here). I also mentioned there, that Cloudflare’s proxy-by-default nature caused Purelymail to not detect my CNAME settings and disabling the proxy did the job. I contacted Purelymail’s Scott about this and he eventually pushed a fix out that *should* have fixed it, but since he did not have a Cloudflare account, he couldn’t verify this exact case.
Well, the fix didn’t work.
This made me wonder, why? I trust that Scott is more aware of what he’s doing than I am so the fix must have been legitimate and that something is special about Cloudflare’s handling of this. So I did some testing! (yes I still use dnscontrol)
diff --git a/dnsconfig.js b/dnsconfig.js index f5fd1836f8ec..a53bab70de84 100644 --- a/dnsconfig.js +++ b/dnsconfig.js @@ -24,6 +24,8 @@ var DEV_RECORDS = [ CNAME('purelymail2._domainkey', 'key2._dkimroot.purelymail.com.', CF_PROXY_OFF), CNAME('purelymail3._domainkey', 'key3._dkimroot.purelymail.com.', CF_PROXY_OFF), CNAME('status', 'stats.uptimerobot.com.', CF_PROXY_OFF), + CNAME('test_domain_no_proxy', 'msfjarvis.github.io.', CF_PROXY_OFF), + CNAME('test_domain_with_proxy', 'msfjarvis.github.io.'), MX('@', 50, 'mailserver.purelymail.com.'), TXT('@', 'v=spf1 include:_spf.purelymail.com ~all'), TXT('@', 'purelymail_ownership_proof=0xd34db33f'),
Running dig on both the subdomains, I spotted something interesting.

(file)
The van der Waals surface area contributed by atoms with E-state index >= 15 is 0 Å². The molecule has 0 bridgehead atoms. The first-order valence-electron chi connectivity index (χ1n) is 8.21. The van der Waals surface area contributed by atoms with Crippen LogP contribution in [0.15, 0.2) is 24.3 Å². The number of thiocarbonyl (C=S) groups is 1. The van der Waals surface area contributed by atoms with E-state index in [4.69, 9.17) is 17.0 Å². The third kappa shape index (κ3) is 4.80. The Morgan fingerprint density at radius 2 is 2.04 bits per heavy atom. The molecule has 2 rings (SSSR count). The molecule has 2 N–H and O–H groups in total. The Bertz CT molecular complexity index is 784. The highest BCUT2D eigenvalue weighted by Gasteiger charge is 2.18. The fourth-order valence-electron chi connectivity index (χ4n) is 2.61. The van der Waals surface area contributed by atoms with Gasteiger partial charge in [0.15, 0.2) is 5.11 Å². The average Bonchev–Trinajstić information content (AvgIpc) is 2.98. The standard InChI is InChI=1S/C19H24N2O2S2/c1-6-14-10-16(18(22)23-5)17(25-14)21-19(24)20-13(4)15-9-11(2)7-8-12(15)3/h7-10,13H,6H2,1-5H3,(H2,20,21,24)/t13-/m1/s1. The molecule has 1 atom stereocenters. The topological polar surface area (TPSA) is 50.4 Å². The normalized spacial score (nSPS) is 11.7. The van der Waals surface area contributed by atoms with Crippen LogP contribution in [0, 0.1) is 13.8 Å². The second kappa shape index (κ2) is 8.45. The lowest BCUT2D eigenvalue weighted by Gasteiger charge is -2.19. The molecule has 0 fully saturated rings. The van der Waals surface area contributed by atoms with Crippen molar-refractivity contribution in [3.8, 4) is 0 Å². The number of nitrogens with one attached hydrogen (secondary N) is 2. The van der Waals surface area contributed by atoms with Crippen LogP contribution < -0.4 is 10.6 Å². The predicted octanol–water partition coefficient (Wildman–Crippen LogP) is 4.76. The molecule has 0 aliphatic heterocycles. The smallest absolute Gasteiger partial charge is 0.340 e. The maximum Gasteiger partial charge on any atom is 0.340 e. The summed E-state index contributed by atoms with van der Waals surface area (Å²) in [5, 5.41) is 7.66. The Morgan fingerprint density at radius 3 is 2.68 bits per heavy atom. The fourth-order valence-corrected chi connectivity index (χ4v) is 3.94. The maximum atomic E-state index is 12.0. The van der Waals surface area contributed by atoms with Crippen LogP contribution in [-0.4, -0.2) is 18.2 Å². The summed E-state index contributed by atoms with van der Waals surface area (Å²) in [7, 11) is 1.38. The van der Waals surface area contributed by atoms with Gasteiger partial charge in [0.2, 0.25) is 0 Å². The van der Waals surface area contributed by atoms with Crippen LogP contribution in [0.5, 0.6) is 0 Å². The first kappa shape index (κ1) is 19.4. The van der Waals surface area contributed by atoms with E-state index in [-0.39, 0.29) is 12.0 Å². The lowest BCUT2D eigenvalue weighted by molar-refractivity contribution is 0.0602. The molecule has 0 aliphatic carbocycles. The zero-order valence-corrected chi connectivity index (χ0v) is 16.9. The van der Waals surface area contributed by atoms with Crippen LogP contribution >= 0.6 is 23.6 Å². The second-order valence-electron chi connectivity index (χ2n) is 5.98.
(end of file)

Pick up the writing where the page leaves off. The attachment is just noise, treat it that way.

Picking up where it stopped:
$ dig @126.96.36.199 test_domain_no_proxy.msfjarvis.dev ... ;; ANSWER SECTION: test_domain_no_proxy.msfjarvis.dev. 289 IN CNAME msfjarvis.github.io. msfjarvis.github.io. 3589 IN A 188.8.131.52 msfjarvis.github.io. 3589 IN A 184.108.40.206 msfjarvis.github.io. 3589 IN A 220.127.116.11 msfjarvis.github.io. 3589 IN A 18.104.22.168 ...
$ dig @22.214.171.124 test_domain_with_proxy.msfjarvis.dev ... ;; ANSWER SECTION: test_domain_with_proxy.msfjarvis.dev. 300 IN A 126.96.36.199 test_domain_with_proxy.msfjarvis.dev. 300 IN A 188.8.131.52 ...
The proxied CNAME record isn’t actually a CNAME after all! Cloudflare creates an A record for it and handles the redirection internally. This makes the CNAME aspect of the record opaque to DNS lookups which in turn trips software like Purelymail’s backend. I’ve reported my findings to Scott and am awaiting his response.
And that’s it! Nothing too fancy, just something I found kinda weird.
You can sponsor me through GitHub for my work on the articles on this blog as well as my other Android, Kotlin and Rust projects.